Reno’s controversial founder Myron Lake and his Reno mansion – Part 1 | NevadaAppeal.com
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Reno’s controversial founder Myron Lake and his Reno mansion – Part 1

By Richard Moreno
Myron Lake painting by C.B. McClellan, 1882 – Painted by Nevada artist Cyrinus B. McClellan in 1882, this work, “Reno Twenty Years Ago,” is an idealized view of Myron Lake and his original trading post and bridge. The original hangs in the Lake Mansion today. Photo courtesy of the Lake Mansion, Arts for All Nevada
Traveler

While the first person to erect a bridge over the Truckee River was Charles William Fuller in early 1861 — planting the seed for what would eventually become the city of Reno — the man who took it to the next level was an ambitious businessman named Myron Lake.

Fuller, who also built a trading post and crude lodging house, sought to profit off all the travelers and pack trains heading to Virginia City and its fabulous mining wealth. While his idea was a good one because he was provided a franchise to collect tolls, nature proved troublesome and kept washing away his bridge.

Tiring of the struggle, in June 1861 Fuller swapped his holdings, known as Fuller’s Crossing, to Lake in return for the latter’s small ranch near Honey Lake, Calif.

Lake is often referred as the father of Reno. Born in Sterling Township, N.Y., in 1828, he grew up in the village of Paw Paw, Ill., located about 70 miles west of Chicago.

After serving with the Illinois volunteer Company D, First Regiment in the Spanish-American War of 1846-48, he returned to Illinois, where, after receiving a 160-acre land grant from the U.S. government for his military service and acquiring additional land, he established a 300-acre farm in western Illinois.

In 1852, a restless Lake, who had tired of farming, struck out for California to try to make it as a gold miner. By 1857, he had moved to Honey Lake, near Susanville, Calif., where, for $50 and a horse, he acquired a cabin on two acres of land.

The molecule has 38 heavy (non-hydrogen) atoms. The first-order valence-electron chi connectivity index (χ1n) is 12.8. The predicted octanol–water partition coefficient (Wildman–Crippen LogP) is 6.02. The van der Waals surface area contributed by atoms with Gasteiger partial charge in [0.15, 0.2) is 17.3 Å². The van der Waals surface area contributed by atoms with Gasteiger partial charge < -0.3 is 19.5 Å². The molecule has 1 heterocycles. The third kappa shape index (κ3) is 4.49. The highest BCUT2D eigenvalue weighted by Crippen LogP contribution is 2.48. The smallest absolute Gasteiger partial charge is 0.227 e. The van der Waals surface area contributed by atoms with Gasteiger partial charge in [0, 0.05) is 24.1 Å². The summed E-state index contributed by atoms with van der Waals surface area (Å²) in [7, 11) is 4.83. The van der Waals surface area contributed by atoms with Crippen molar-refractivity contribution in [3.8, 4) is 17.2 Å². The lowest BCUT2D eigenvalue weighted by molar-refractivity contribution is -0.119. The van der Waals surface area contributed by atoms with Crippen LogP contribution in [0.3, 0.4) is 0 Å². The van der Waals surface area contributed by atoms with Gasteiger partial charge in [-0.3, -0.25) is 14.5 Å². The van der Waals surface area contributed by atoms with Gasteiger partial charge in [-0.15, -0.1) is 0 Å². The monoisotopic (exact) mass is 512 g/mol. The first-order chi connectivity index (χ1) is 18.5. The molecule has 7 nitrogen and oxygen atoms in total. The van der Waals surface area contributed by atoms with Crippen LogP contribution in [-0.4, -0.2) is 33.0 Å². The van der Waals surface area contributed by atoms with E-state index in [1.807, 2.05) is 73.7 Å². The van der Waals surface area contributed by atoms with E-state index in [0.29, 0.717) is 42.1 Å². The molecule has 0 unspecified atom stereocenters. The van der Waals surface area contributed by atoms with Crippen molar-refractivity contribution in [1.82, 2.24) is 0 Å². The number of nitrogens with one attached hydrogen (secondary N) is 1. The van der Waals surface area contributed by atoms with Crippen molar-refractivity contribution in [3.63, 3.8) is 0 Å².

Four years later, Lake agreed to swap his Honey Lake spread for Fuller’s holdings on the Truckee. Unlike Fuller, Lake recognized the site’s potential.

On July 20, 1861, he placed an advertisement in Virginia City’s Territorial Enterprise newspaper, proudly proclaiming that he had purchased the bridge and hotel at Fuller’s Crossing, renamed it after himself and was open for business.

Initially, Lake’s Crossing seemed as doomed as when it was owned by Fuller. The bridge again was damaged in the winter of 1862 and needed to be rebuilt. Lake, however, also persuaded the Nevada Territorial Legislature to grant him a 10-year exclusive franchise to operate the only toll bridge and road at that location, which provided him considerable revenue.

In September 1864, Lake married Jane Conkey Bryant, whose family had been Lake’s neighbors at Honey Lake. While the union produced one child (Charles Myron Lake), it was not a happy marriage. Lake reportedly was verbally and physically abusive to his wife, who filed for divorce in 1879.

Between 1862 and 1868, Lake’s bridge monopoly proved lucrative. He continued to invest in the Truckee Meadows, increasing his land holdings to some 140 acres on both sides of the river, as well as purchasing a gristmill and kiln above the north bank and making improvements to his inn, which he renamed the Lake House, to include stables and a large barn.

In 1868, Lake reached out to Charles Crocker, construction superintendent for the Central Pacific Railroad (CPRR), which was, at the time, constructing the western portion of a transcontinental railroad line across the United States, with an offer that would prove to be a financial boon to both Lake and the railroad. In return for a promise by the railroad to build a depot at his crossing, Lake agreed to provide the railroad the right-of-way through the area and to sell about 160 acres to the CPRR.

As part of the deal, the railroad also agreed to deed to Lake 109 acres south of the river and, at a later date, reconvey back to Lake alternating lots north of the river. The arrangement was finalized in March 1868 and within weeks the railroad had surveyed the boundaries of the new community as well as named streets and divided up the land into 25-feet-by-100-feet parcels.

It all eventually made Lake a very wealthy man.

Rich Moreno writes about the places and people that make Nevada special.